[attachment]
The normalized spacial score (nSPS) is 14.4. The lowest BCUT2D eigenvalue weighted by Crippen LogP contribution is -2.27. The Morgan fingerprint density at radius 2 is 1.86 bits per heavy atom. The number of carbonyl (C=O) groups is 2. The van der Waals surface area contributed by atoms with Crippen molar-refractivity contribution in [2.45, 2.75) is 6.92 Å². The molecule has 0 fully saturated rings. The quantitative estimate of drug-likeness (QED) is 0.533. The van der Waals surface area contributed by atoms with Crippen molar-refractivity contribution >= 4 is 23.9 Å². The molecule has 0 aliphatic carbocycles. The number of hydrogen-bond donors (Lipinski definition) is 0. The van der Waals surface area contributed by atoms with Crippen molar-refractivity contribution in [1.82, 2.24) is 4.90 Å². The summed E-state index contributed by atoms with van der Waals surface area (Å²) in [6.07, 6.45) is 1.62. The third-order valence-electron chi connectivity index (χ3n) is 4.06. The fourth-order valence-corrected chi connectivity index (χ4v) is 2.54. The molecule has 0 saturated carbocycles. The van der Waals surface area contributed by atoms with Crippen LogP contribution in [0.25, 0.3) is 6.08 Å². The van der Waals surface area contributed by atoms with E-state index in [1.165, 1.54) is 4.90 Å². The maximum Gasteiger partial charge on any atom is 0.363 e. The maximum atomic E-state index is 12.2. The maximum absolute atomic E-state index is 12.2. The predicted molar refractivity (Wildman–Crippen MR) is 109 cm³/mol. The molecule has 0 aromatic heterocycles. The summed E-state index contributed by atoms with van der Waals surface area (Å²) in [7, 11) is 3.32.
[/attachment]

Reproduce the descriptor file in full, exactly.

The normalized spacial score (nSPS) is 14.4. The lowest BCUT2D eigenvalue weighted by Crippen LogP contribution is -2.27. The Morgan fingerprint density at radius 2 is 1.86 bits per heavy atom. The number of carbonyl (C=O) groups is 2. The van der Waals surface area contributed by atoms with Crippen molar-refractivity contribution in [2.45, 2.75) is 6.92 Å². The molecule has 0 fully saturated rings. The quantitative estimate of drug-likeness (QED) is 0.533. The van der Waals surface area contributed by atoms with Crippen molar-refractivity contribution >= 4 is 23.9 Å². The molecule has 0 aliphatic carbocycles. The number of hydrogen-bond donors (Lipinski definition) is 0. The van der Waals surface area contributed by atoms with Crippen molar-refractivity contribution in [1.82, 2.24) is 4.90 Å². The summed E-state index contributed by atoms with van der Waals surface area (Å²) in [6.07, 6.45) is 1.62. The third-order valence-electron chi connectivity index (χ3n) is 4.06. The fourth-order valence-corrected chi connectivity index (χ4v) is 2.54. The molecule has 0 saturated carbocycles. The van der Waals surface area contributed by atoms with Crippen LogP contribution in [0.25, 0.3) is 6.08 Å². The van der Waals surface area contributed by atoms with E-state index in [1.165, 1.54) is 4.90 Å². The maximum Gasteiger partial charge on any atom is 0.363 e. The maximum atomic E-state index is 12.2. The maximum absolute atomic E-state index is 12.2. The predicted molar refractivity (Wildman–Crippen MR) is 109 cm³/mol. The molecule has 0 aromatic heterocycles. The summed E-state index contributed by atoms with van der Waals surface area (Å²) in [7, 11) is 3.32.